EMAIL THE BEEKEEPER
April/May Q&A - Part Three
7/1/2007 (updated 7/1/2007)

I saw your performance in Nottingham on the short tour to promote the "Industry" CD, and remember all too well the final song of the encore, an upbeat little ditty with the lines "Keep that wheel turning, 'til you do a little more each day". A catchy little number I'm sure you'll agree. Is it self- penned? Do you still play it? (Can I shout it out as a request in Southampton in August if so) and will it ever be released? Questions, questions....- Mark Packer

It’s called ‘William Brown’. I learned it from the singing of my old pal Bob Davenport, who furnished me with the full lyrics when we did it on the Industry tour, where it seemed more than appropriate, and gave the band a chance to jam in a kind of British industrial/New Orleans/Caribbean fashion. I don’t know the origin of the song, This version sounds 20th century – it mentions the Daily Sketch, which was published from 1909-1971.

William Brown

Well, a nice young man was William Brown,
Took a job in a Northern town,
Turned a wheel from left to right
From 8 in the morning till 6 at night

Chorus:
Keep that wheel a-turning,
Keep that wheel a-turning
Keep that wheel a-turning
And you do a little more each day

One day the boss to William came
And said, "Look here, young what's your name,
We're far from pleased with what you do,
Turn that wheel or it’s out you go."

So William turned and made her run
Three times round instead of one,
He turned so hard he was quickly made
The Lord High Turner of his trade.

William turned with the same sweet smile,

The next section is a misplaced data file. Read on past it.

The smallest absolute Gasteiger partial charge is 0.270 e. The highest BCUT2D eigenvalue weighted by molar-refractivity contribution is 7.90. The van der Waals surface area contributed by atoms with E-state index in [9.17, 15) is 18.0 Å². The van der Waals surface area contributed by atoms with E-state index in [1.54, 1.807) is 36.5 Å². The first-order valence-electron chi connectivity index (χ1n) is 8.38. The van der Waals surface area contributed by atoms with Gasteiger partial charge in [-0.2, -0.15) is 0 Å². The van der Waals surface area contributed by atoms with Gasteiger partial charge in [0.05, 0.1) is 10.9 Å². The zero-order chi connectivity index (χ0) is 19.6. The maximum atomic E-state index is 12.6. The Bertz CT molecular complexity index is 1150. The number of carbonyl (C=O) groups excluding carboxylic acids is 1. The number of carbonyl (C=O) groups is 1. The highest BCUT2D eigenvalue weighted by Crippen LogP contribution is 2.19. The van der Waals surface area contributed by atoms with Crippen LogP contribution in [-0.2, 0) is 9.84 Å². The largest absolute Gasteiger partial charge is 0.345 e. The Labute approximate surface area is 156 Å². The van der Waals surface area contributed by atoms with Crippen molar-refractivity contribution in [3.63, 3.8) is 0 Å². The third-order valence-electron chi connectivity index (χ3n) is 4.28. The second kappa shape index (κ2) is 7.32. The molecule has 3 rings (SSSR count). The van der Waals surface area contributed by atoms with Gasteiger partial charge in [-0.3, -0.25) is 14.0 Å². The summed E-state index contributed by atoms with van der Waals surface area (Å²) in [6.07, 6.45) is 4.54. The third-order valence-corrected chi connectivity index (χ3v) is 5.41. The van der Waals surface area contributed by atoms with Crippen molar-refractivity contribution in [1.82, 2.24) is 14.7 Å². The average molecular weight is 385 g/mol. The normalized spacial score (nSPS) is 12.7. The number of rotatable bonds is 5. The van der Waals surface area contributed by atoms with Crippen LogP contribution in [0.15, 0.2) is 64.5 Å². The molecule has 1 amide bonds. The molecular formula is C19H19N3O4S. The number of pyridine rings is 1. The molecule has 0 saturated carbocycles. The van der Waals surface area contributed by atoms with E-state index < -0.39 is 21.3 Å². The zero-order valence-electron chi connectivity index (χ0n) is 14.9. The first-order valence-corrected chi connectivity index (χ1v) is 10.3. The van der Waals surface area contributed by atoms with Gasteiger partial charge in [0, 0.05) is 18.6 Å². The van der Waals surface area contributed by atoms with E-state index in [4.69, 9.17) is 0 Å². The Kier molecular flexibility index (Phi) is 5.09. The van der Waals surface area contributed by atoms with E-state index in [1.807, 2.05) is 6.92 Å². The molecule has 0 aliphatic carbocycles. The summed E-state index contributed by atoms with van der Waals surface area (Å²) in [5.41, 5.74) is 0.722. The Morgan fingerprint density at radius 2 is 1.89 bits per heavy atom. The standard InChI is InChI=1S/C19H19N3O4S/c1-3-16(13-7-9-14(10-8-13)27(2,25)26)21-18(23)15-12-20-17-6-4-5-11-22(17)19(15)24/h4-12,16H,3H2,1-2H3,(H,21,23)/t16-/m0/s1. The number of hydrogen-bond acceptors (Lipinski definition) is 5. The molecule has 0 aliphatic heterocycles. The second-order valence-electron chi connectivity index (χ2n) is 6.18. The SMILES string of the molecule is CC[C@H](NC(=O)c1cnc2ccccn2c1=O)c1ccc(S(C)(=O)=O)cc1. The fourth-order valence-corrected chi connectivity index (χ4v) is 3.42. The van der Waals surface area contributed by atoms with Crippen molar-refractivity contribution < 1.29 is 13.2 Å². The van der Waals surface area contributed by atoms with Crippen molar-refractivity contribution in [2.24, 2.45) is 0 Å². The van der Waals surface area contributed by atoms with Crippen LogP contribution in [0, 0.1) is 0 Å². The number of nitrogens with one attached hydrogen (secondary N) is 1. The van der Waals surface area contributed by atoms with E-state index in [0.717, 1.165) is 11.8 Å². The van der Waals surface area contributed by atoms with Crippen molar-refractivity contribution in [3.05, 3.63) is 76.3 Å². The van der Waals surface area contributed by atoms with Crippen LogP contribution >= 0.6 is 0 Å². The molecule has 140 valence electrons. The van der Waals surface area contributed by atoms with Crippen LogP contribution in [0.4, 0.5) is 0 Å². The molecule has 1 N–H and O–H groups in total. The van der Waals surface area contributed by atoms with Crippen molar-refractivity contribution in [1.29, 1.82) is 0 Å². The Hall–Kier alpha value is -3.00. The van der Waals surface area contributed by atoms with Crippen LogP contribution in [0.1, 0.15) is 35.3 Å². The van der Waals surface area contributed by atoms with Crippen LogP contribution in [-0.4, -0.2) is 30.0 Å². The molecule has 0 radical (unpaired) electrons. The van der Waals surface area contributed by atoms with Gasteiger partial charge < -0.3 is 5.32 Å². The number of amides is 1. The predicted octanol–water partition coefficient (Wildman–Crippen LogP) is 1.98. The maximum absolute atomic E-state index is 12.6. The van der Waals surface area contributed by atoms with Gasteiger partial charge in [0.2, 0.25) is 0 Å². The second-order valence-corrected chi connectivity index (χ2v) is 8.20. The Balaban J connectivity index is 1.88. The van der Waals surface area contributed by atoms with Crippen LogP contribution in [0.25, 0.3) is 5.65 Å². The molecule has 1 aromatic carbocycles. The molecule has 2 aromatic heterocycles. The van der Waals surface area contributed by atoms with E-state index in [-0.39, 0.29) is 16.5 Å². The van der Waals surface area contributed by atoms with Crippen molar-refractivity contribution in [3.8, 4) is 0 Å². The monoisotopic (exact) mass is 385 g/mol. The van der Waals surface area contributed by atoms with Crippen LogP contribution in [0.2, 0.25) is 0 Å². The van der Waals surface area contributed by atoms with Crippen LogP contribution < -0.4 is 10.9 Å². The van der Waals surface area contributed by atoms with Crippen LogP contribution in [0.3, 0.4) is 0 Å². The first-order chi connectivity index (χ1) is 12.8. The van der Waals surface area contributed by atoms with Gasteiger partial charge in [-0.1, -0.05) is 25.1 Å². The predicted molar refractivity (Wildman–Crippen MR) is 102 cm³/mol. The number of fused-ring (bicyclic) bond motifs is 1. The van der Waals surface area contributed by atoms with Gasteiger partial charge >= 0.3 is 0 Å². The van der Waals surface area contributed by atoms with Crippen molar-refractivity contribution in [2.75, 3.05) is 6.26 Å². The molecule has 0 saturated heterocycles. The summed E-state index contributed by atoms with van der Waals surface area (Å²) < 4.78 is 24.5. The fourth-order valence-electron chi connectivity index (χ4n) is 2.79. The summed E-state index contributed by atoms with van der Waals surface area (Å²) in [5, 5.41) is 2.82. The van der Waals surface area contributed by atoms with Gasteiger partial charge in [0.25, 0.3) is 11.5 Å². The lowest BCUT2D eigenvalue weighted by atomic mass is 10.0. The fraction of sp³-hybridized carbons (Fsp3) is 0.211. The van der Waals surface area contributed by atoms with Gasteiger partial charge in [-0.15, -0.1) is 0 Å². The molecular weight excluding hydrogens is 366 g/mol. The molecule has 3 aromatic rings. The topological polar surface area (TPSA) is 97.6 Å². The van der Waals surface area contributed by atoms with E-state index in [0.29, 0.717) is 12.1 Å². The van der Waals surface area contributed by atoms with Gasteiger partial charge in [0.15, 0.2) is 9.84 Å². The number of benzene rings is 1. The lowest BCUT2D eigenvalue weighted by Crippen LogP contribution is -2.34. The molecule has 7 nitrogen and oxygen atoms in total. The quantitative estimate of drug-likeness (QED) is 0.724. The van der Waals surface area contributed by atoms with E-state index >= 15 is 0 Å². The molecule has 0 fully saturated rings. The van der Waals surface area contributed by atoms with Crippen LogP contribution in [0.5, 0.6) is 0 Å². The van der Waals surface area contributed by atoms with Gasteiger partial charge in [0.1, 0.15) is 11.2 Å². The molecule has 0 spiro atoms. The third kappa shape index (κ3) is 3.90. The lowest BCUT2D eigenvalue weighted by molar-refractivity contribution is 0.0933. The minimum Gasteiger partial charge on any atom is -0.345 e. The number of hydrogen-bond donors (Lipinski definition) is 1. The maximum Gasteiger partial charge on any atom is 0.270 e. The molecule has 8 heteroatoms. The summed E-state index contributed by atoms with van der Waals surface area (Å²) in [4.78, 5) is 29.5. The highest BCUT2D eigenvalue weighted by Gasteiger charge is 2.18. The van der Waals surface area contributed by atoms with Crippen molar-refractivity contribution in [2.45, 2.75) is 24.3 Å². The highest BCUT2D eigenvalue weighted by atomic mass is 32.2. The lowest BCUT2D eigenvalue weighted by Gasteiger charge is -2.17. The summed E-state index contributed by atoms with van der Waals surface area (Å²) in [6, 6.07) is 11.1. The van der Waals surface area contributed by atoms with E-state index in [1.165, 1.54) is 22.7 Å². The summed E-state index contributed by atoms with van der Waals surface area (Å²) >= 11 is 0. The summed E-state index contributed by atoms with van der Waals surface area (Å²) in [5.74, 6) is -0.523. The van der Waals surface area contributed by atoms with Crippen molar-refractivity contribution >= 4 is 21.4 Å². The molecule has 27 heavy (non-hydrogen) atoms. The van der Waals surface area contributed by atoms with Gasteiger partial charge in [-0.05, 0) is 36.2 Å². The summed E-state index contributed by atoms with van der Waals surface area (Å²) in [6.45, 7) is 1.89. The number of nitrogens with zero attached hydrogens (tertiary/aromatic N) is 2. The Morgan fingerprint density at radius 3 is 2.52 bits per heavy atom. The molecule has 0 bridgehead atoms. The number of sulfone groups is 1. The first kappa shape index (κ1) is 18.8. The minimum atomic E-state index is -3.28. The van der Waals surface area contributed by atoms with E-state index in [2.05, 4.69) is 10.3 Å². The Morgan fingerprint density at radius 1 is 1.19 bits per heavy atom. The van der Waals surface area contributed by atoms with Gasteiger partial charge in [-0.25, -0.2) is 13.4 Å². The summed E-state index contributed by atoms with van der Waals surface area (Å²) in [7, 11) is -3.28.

The goods he made grew such a pile;
They filled the room and the room next door
And overflowed to the basement floor.

The nation heard of the wondrous tale,
His picture ran in the Sketch and the Mail
The railways ran excursions down
And all to look at William Brown.

But sad the outcome for to tell
He turned out more than the boss could sell
The market slumped and the price went down
Seven more days and they sacked young Brown.

I notice in the interview in the recent edition of The Word magazine, you spoke about Todd Rundgren. I'm a big fan of his – are you? Would you ever cover one of his songs? If so, which one? - Graham Foxcroft

I like his music a lot – perhaps a cover in an upcoming 1000 Years show?

Hiya. Is there a particular book on Islam (outside of the Quran itself) that you would recommend a westerner to read to gain a better insight? cheers - Bob C

I usually think it’s better to start with the inside and work outwards, so Letters of a Sufi Master by Shaykh Darqawi can be found online. The Way Of Muhammad by Abdal Qadir Sufi is still in print. There are many general books on Islamic practice. If you Google ‘Islam For Beginners’ you’ll find several excellent websites on the subject. Translations of the Qur’an are difficult – like looking at a landscape through a letterbox – the Arabic is too rich to be contained by English. Arberry translates it like Shakespeare, Pickthall like the Bible, and Yusuf Ali doesn’t have a great grasp of English. The Penguin version might be the best just now. Extracts from AbdalHaqq and Aisha Bewley’s version can be found at

http://ourworld.compuserve.com/homepages/ABewley/HomePage.html

This is also an excellent resource for Sufism and Islam in general.

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